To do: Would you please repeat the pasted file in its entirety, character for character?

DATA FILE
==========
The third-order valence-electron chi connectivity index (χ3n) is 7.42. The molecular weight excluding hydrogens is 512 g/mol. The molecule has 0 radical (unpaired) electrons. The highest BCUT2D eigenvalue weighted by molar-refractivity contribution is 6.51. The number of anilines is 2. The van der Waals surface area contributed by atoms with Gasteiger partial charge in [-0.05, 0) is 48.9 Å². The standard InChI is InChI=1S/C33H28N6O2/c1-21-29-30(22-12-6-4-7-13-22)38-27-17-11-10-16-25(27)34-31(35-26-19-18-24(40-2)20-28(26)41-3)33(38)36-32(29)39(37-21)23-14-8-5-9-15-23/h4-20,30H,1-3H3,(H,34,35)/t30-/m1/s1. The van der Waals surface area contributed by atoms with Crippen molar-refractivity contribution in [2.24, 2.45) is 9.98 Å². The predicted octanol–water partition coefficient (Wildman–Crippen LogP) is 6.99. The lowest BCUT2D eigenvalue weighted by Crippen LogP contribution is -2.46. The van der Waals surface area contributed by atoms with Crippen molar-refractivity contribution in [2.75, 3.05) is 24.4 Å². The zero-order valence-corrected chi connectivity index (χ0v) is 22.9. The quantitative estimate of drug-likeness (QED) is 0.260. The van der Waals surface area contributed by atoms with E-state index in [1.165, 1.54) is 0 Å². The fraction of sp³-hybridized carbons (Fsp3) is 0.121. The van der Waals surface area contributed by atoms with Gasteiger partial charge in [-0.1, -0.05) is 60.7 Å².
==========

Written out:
The third-order valence-electron chi connectivity index (χ3n) is 7.42. The molecular weight excluding hydrogens is 512 g/mol. The molecule has 0 radical (unpaired) electrons. The highest BCUT2D eigenvalue weighted by molar-refractivity contribution is 6.51. The number of anilines is 2. The van der Waals surface area contributed by atoms with Gasteiger partial charge in [-0.05, 0) is 48.9 Å². The standard InChI is InChI=1S/C33H28N6O2/c1-21-29-30(22-12-6-4-7-13-22)38-27-17-11-10-16-25(27)34-31(35-26-19-18-24(40-2)20-28(26)41-3)33(38)36-32(29)39(37-21)23-14-8-5-9-15-23/h4-20,30H,1-3H3,(H,34,35)/t30-/m1/s1. The van der Waals surface area contributed by atoms with Crippen molar-refractivity contribution in [2.24, 2.45) is 9.98 Å². The predicted octanol–water partition coefficient (Wildman–Crippen LogP) is 6.99. The lowest BCUT2D eigenvalue weighted by Crippen LogP contribution is -2.46. The van der Waals surface area contributed by atoms with Crippen molar-refractivity contribution in [2.75, 3.05) is 24.4 Å². The zero-order valence-corrected chi connectivity index (χ0v) is 22.9. The quantitative estimate of drug-likeness (QED) is 0.260. The van der Waals surface area contributed by atoms with E-state index in [1.165, 1.54) is 0 Å². The fraction of sp³-hybridized carbons (Fsp3) is 0.121. The van der Waals surface area contributed by atoms with Gasteiger partial charge in [-0.1, -0.05) is 60.7 Å².